How We Learned to Stop Caring And ‘Fear The Walking Dead’

When The Walking Dead premiered on AMC back in 2010, viewers didn’t have time to ease into the dystopian, zombie-ridden world that has come to dominate cable ratings for half a decade now. We were jettisoned well into the aftermath of the apocalypse, forced to confront the ever-present threats to survival in an unforgiving world. Sure, Shane. Rick Grimes, and Michonne had lives before civilization went to hell, but their tales are only made captivating because of the tribulations endured and compromises made against their codes of ethics to remain alive and well for at least another day. Those characters are hardened because by this point, they’ve seen just how bad things can and will get.

In a way, this makes the premise of Fear the Walking Dead, AMC’s recently released companion series to The Walking Dead, sound somewhat refreshing. Set during the early onset of the zombie apocalypse in Los Angeles, Fear doesn’t provide audiences with a cast of hardened survivalists. None of the characters are prepared to make it through the workweek, let alone hordes of undead ghouls. These are normal, flawed and emotional people who are more concerned with repairing strained romances, dealing with drug-addicted family members or comforting their children when no one attends their birthday party than the news reports of a mysterious illness hanging ominously in the background.

The first two episodes do well in capturing the ignorance of this unfolding nightmare. When heroin addict Nick Clark (Frank Dillane) finds his girlfriend Gloria devouring someone, he rationalizes the horror as the product of bad drugs. When his mother, Madison Clark (Kim Dickens, of Gone Girl fame) and her boyfriend Travis (Cliff Curtis) find out about the incident from his doctor, their reaction is to get their son help.

There’s still confusion amongst this family as to what Nick really saw, and certainly no idea that this incident is a harbinger of things to come. It’s a good way to give viewers a reason to be invested in these characters; their world didn’t need decomposing monsters to come undone, and unlike Rick Grimes’ misfit band of unrelated survivors (and the revolving door of supporting characters that get killed off) on The Walking Dead, it remains to be seen how this biological family will hold up when the worst of the zombie apocalypse comes.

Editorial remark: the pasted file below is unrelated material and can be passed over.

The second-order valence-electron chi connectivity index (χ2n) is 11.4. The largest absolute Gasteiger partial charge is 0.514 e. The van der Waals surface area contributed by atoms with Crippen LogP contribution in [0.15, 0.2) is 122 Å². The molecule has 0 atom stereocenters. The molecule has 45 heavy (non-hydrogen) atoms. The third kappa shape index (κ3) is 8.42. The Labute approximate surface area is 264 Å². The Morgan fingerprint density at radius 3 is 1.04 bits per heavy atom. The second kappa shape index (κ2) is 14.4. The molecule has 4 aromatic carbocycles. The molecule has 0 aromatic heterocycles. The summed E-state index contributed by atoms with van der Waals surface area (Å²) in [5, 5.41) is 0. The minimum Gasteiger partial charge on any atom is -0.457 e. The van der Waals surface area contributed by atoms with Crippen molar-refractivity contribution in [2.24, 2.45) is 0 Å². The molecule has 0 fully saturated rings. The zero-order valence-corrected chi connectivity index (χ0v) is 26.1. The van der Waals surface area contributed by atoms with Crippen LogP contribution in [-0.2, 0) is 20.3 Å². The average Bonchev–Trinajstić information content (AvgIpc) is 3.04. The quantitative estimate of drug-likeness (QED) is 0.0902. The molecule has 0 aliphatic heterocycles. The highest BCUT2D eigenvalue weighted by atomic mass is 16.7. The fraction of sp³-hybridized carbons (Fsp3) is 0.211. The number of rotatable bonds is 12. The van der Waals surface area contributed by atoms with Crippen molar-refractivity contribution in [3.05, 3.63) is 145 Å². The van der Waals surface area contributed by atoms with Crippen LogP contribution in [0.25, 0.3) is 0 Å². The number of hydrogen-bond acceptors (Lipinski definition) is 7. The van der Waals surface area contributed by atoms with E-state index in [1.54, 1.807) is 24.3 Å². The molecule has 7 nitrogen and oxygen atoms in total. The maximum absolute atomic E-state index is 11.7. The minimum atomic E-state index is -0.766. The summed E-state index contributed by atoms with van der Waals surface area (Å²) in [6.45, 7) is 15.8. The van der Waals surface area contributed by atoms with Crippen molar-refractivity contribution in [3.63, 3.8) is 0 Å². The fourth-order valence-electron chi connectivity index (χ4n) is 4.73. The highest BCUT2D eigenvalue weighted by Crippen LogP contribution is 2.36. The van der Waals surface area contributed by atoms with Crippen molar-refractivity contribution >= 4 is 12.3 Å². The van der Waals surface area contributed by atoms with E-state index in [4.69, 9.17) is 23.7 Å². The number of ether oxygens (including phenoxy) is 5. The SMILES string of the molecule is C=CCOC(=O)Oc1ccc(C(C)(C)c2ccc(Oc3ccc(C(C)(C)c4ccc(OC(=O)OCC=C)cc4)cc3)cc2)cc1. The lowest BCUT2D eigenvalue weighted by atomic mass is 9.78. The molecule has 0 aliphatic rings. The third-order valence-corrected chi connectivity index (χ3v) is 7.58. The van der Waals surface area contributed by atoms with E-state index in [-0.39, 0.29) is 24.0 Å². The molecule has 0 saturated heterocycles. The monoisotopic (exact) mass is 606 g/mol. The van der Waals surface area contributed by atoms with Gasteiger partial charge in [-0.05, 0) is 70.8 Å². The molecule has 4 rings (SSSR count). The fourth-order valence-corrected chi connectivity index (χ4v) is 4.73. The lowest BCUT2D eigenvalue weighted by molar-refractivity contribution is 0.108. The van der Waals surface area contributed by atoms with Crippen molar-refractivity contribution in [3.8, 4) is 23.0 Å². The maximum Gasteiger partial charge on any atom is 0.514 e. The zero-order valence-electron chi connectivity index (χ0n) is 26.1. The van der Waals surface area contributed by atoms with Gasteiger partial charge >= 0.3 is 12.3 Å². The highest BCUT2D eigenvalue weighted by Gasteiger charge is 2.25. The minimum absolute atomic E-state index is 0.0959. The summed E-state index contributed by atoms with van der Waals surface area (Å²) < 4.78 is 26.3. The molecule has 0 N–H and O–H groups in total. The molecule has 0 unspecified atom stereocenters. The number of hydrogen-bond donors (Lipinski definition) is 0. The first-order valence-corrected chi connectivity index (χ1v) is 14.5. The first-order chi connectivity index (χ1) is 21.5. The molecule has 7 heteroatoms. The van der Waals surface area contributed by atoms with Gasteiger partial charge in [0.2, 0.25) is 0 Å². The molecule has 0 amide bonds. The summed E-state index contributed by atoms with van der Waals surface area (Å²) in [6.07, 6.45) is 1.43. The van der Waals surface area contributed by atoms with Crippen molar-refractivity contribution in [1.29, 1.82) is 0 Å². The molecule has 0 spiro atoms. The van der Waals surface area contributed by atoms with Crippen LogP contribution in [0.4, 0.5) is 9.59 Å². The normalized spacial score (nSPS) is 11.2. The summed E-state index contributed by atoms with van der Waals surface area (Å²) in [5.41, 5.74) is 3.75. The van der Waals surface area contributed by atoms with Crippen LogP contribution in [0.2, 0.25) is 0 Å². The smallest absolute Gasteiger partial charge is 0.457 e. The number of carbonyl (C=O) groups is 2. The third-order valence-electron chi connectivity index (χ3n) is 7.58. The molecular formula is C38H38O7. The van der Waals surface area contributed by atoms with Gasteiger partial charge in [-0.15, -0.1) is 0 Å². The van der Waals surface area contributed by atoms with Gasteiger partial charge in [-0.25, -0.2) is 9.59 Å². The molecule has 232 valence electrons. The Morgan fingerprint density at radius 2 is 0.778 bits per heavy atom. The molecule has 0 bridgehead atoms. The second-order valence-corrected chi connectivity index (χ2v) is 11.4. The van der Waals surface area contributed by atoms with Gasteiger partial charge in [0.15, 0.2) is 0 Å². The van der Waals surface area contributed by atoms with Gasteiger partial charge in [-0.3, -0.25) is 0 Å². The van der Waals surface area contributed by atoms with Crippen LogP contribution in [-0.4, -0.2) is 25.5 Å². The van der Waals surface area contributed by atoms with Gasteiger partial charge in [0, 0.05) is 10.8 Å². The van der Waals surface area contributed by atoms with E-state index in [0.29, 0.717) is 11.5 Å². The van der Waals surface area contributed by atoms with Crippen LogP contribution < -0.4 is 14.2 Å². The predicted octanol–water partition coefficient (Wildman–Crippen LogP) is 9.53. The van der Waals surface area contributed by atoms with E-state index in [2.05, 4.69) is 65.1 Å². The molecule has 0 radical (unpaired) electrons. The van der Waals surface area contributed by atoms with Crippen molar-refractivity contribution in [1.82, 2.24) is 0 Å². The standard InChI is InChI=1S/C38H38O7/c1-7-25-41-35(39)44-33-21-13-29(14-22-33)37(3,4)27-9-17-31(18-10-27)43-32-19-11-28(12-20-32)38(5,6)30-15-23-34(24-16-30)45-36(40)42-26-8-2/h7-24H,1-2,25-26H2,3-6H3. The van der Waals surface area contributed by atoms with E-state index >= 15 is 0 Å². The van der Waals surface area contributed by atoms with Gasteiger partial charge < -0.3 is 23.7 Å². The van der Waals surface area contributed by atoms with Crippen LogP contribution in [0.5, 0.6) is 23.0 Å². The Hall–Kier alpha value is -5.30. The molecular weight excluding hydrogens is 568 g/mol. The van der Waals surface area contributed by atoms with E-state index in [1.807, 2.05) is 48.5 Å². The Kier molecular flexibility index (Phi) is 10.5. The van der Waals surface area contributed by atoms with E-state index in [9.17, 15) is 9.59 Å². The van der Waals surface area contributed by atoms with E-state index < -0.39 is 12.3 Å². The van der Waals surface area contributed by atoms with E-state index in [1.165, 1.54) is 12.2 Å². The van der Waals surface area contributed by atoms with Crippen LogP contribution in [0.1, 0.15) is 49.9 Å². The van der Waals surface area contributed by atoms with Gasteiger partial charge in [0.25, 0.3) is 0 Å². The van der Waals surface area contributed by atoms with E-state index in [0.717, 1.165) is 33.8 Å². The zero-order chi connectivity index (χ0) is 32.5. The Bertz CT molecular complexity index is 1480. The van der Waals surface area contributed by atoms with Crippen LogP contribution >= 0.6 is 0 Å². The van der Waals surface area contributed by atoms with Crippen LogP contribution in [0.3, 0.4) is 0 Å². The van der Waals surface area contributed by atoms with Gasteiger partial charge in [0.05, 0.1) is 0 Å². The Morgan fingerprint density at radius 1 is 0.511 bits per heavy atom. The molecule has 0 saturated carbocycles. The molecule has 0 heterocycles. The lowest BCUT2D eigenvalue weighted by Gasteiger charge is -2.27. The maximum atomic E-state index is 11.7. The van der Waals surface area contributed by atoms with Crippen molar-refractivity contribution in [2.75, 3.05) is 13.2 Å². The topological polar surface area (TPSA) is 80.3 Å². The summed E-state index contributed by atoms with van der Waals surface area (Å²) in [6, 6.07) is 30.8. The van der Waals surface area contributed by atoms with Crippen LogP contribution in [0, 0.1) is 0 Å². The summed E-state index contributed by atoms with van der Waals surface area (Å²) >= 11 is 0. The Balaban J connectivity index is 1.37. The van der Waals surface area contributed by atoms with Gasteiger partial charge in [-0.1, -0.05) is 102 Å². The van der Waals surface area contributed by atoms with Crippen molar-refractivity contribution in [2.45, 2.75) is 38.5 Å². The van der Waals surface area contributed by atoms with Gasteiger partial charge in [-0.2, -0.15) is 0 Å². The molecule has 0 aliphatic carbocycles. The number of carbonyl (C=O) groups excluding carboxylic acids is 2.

Despite these refreshing deviations, Fear still repeats a number of mistakes made by its companion series. The first two episodes, while decent, struggle at times with pacing, giving too little time to the reactions of Angelenos to the spreading virus. In each of these episodes, one of the main characters acts unrealistically at the expense of propelling the story forward smoothly (i.e. Travis calling his ex Liza to tell her that he’s driving over to her house and must warn her about something urgent, then promptly telling her “I’ll tell you when I get there” instead of just telling her about the zombies). Other scenes that might have carried greater emotional resonance are barely given time to linger on-screen, as characters are hastily pushed along to further the plot. Even the setting prevents one from from fully immersing in the story—while the pilot was filmed in Los Angeles, the remainder of the show was filmed in Vancouver, and the second episode doesn’t hide this very well. Though Fear certainly has its strengths, it’s hard to ignore some of these mistakes when they have been recurring since The Walking Dead’s first season. 

Still, Fear has the potential to be a scarier show than the series it is derived from thanks to one element in particular: the slow buildup to the inevitable fall of human civilization. Fear isn’t just about the storm, but the moments preceding them just before panic breaks out.

Streets and neighborhoods in Los Angeles, a densely populated metropolis, start to feel really empty. Law enforcement begin firing on protesters unaware of infected in their midst. The government remains tight-lipped, and it becomes unnerving when only the cops are stocking their cars with water and food while ordinary citizens are kept in the dark about what’s actually going on, and when the shambling cadavers do appear, they’re genuinely alien and terrifying. There’s a citywide panic in Fear’s Los Angeles, yes, but martial law has yet to be enacted, the military has yet to be called in, and the city’s populace have yet to realize that this inscrutable disease has already won.

We already know how this story ends. The real challenge for Fear now is to make the journey better than its destination.

Featured Image Courtesy of AMC Studios